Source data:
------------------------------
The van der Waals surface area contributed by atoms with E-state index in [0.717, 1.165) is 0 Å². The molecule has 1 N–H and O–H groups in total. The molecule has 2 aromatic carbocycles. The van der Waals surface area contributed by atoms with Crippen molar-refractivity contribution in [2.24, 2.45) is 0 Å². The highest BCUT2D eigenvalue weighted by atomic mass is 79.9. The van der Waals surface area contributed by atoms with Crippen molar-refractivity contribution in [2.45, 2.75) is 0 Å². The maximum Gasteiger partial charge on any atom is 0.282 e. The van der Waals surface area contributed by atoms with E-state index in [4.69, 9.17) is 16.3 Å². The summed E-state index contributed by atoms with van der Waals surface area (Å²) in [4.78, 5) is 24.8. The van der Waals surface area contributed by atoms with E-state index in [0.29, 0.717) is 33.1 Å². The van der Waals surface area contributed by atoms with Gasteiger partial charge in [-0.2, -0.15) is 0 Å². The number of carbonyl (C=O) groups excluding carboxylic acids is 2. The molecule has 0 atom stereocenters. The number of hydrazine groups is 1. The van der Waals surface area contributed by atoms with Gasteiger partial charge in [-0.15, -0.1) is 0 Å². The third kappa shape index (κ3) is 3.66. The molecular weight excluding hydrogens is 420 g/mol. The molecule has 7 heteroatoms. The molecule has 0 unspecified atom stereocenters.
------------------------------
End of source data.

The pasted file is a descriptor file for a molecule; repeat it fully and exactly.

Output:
The van der Waals surface area contributed by atoms with E-state index in [0.717, 1.165) is 0 Å². The molecule has 1 N–H and O–H groups in total. The molecule has 2 aromatic carbocycles. The van der Waals surface area contributed by atoms with Crippen molar-refractivity contribution in [2.24, 2.45) is 0 Å². The highest BCUT2D eigenvalue weighted by atomic mass is 79.9. The van der Waals surface area contributed by atoms with Crippen molar-refractivity contribution in [2.45, 2.75) is 0 Å². The maximum Gasteiger partial charge on any atom is 0.282 e. The van der Waals surface area contributed by atoms with E-state index in [4.69, 9.17) is 16.3 Å². The summed E-state index contributed by atoms with van der Waals surface area (Å²) in [4.78, 5) is 24.8. The van der Waals surface area contributed by atoms with E-state index in [0.29, 0.717) is 33.1 Å². The van der Waals surface area contributed by atoms with Gasteiger partial charge in [-0.2, -0.15) is 0 Å². The number of carbonyl (C=O) groups excluding carboxylic acids is 2. The molecule has 0 atom stereocenters. The number of hydrazine groups is 1. The van der Waals surface area contributed by atoms with Gasteiger partial charge in [-0.15, -0.1) is 0 Å². The third kappa shape index (κ3) is 3.66. The molecular weight excluding hydrogens is 420 g/mol. The molecule has 7 heteroatoms. The molecule has 0 unspecified atom stereocenters.